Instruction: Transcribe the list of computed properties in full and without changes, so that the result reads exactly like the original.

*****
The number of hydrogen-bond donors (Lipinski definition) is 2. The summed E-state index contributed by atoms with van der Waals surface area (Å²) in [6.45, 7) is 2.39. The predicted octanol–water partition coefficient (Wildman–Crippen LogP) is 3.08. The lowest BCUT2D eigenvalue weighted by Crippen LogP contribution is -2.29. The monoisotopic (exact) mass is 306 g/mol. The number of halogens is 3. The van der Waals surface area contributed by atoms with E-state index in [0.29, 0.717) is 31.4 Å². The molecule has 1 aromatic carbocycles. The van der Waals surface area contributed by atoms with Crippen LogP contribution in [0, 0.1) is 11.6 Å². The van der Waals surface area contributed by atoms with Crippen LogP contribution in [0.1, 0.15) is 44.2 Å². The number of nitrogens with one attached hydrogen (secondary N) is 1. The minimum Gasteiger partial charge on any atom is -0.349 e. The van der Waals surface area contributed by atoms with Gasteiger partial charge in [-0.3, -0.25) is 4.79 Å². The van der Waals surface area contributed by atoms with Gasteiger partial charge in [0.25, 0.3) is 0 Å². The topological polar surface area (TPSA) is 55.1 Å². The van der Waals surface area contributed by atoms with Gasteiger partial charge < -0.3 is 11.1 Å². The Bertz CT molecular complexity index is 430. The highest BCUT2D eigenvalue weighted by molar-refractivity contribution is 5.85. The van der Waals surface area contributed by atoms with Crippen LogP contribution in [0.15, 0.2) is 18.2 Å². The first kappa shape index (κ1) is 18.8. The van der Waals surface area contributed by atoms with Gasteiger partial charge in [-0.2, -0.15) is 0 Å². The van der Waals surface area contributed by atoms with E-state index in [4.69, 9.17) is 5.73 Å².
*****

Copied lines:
The number of hydrogen-bond donors (Lipinski definition) is 2. The summed E-state index contributed by atoms with van der Waals surface area (Å²) in [6.45, 7) is 2.39. The predicted octanol–water partition coefficient (Wildman–Crippen LogP) is 3.08. The lowest BCUT2D eigenvalue weighted by Crippen LogP contribution is -2.29. The monoisotopic (exact) mass is 306 g/mol. The number of halogens is 3. The van der Waals surface area contributed by atoms with E-state index in [0.29, 0.717) is 31.4 Å². The molecule has 1 aromatic carbocycles. The van der Waals surface area contributed by atoms with Crippen LogP contribution in [0, 0.1) is 11.6 Å². The van der Waals surface area contributed by atoms with Crippen LogP contribution in [0.1, 0.15) is 44.2 Å². The number of nitrogens with one attached hydrogen (secondary N) is 1. The minimum Gasteiger partial charge on any atom is -0.349 e. The van der Waals surface area contributed by atoms with Gasteiger partial charge in [-0.3, -0.25) is 4.79 Å². The van der Waals surface area contributed by atoms with Gasteiger partial charge in [0.25, 0.3) is 0 Å². The topological polar surface area (TPSA) is 55.1 Å². The van der Waals surface area contributed by atoms with Gasteiger partial charge < -0.3 is 11.1 Å². The Bertz CT molecular complexity index is 430. The highest BCUT2D eigenvalue weighted by molar-refractivity contribution is 5.85. The van der Waals surface area contributed by atoms with Crippen LogP contribution in [0.15, 0.2) is 18.2 Å². The first kappa shape index (κ1) is 18.8. The van der Waals surface area contributed by atoms with Gasteiger partial charge in [-0.2, -0.15) is 0 Å². The van der Waals surface area contributed by atoms with E-state index in [4.69, 9.17) is 5.73 Å².